Well, it’s time for me to talk about a subject that’s important for me, as you probably guessed from the title of the blog. The Soft European is obviously my own little response to the clichés frequently carried in some media (English and French) on the European players. Be warned, it’s gonna be a loooong post…
These clichés, of course, are especially used when things go bad. So in the current period, it was only a matter of time before it would resurface. And there it is. Here is the wonderful editorial written by Jeremy Filosa on the website of the CKAC radio, entitled More Quebecers, to prevent indifference. (The article was written in French, I have tried to translate it in English, but if you want more accurate quotes, go here)
I will avoid personal attacks against Jeremy Filosa. I’ve never heard of him, and anyway, it is only one example of this lamentable tendency to always blame the Europeans when it goes wrong. But it is a very good example, because his text contains almost all the usual clichés, and because he finds a way to add a few more words about the second traditional media controversy in Montreal: the perceived lack of Francophones playing for the Habs.
The article begins with a small historic passage, supposed to open our eyes on an alledged explanation for the past success of the Tricolore: its ethnic composition.
In 1909, when the leaders of the National Hockey Association decided to give Jack Laviolette the reins of a new franchise, the goal was to make the Canadian team that would represent francophone Quebecers. To give Canadians a chance to build a team representing the Québécois, the other teams in the NHA have agreed not to hire French-Canadian players before the Canadien could pick them. The Tricolore maintained that advantage for the next 10 years.
Eventually, English-Canadian players have joined the team to create a mix that was a success for the next 85 years. The Habs won 24 Stanley Cups during that time.
Without wishing to compare the Original 6 League and the current NHL, we must admit that the recipe for the Canadian has had a great deal of success.
To begin with, it is worth recalling that while the club owners did want to build a french-canadian, this choice was not really political. It was made in order to compete with teams established in Montreal at the time, including le National, which was then in the rival league CHA (see here). And above all, Montreal hired an English speaking player in its third season in 1911-12. So the idea of a French club only really lasted… two seasons.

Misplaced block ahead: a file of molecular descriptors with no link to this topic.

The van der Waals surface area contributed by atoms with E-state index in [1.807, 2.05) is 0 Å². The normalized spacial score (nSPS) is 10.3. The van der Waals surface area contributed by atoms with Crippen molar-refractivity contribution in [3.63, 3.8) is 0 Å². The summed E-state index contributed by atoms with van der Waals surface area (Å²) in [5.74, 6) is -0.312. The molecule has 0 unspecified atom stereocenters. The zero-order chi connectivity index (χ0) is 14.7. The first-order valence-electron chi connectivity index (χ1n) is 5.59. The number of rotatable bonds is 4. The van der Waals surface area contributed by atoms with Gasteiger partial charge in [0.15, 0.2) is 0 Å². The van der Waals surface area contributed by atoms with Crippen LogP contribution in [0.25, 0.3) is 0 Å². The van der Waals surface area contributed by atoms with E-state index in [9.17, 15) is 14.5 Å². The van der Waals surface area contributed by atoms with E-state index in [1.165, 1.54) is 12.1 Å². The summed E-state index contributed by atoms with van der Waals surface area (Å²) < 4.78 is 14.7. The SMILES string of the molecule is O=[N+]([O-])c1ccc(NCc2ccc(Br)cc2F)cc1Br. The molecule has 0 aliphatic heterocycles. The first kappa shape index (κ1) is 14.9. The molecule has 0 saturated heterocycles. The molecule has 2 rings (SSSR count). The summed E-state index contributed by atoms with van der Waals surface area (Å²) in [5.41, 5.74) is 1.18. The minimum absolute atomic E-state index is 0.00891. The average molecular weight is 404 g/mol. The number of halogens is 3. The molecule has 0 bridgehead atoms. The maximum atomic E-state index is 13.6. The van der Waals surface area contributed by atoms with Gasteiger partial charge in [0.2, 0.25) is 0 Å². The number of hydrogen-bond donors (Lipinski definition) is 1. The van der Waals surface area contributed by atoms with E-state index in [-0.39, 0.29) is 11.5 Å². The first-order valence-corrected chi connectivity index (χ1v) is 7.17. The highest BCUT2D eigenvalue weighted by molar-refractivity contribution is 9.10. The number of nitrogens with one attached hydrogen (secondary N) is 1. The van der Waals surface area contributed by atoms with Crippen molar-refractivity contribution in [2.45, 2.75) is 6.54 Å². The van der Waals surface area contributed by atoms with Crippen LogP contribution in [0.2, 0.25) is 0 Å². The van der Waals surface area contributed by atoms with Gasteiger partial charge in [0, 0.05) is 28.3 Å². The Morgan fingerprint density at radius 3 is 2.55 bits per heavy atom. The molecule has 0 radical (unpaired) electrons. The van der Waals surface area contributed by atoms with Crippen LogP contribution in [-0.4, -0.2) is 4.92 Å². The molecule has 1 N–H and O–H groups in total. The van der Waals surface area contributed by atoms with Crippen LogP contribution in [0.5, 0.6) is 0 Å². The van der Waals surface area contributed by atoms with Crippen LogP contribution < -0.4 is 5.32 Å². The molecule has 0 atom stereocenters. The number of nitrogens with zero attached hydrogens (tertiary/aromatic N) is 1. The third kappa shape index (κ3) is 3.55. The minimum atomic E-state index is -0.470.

The article then shows how little Europeans players account for in the Canadiens successes.
In fact, throughout the Canadiens’ history, there are only 3 players who have won the Stanley Cup in Montreal: Mats Näslund, Kjell Dahlin and Petr Svoboda. They were clearly a minority in the locker room of the CH.
This is a rather light argument, as Montreal has won only two cups since 1980, a time when Europeans were very few in the league.
But then, the journalist finally develops his argumentation, and writes the things that really made me cringe.
I am sure that Carbonneau does not need to go see Tom Kostopoulos and Steve Bégin before a game to explain them that they need to give 100% tonight. The reality is that Europeans have had a different childhood and adolescence than young hockey players in North America. Carbonneau can always attempt to pass a message to a young Russian like Sergei Kostitsyn, but the same message that whipped a young Quebecois, could have the opposite effect on a Russian. This is natural, it’s the human condition. Carbonneau will never claim to be able to read perfectly into the mentality of a young European player. But he has a pretty good idea of what makes a young Quebecois respond since he himself went through the very same things.
How important is it for European players to win the Cup and perform well? For a young American, the ultimate dream is to win the Stanley Cup, since a very young age. Did Europeans experience the same thing during their childhood? I doubt it. They lived in a very different reality, where the ultimate dream is to go to the National League to ensure the financial future of their families. The rest, as they say in English, is ‘Gravy’.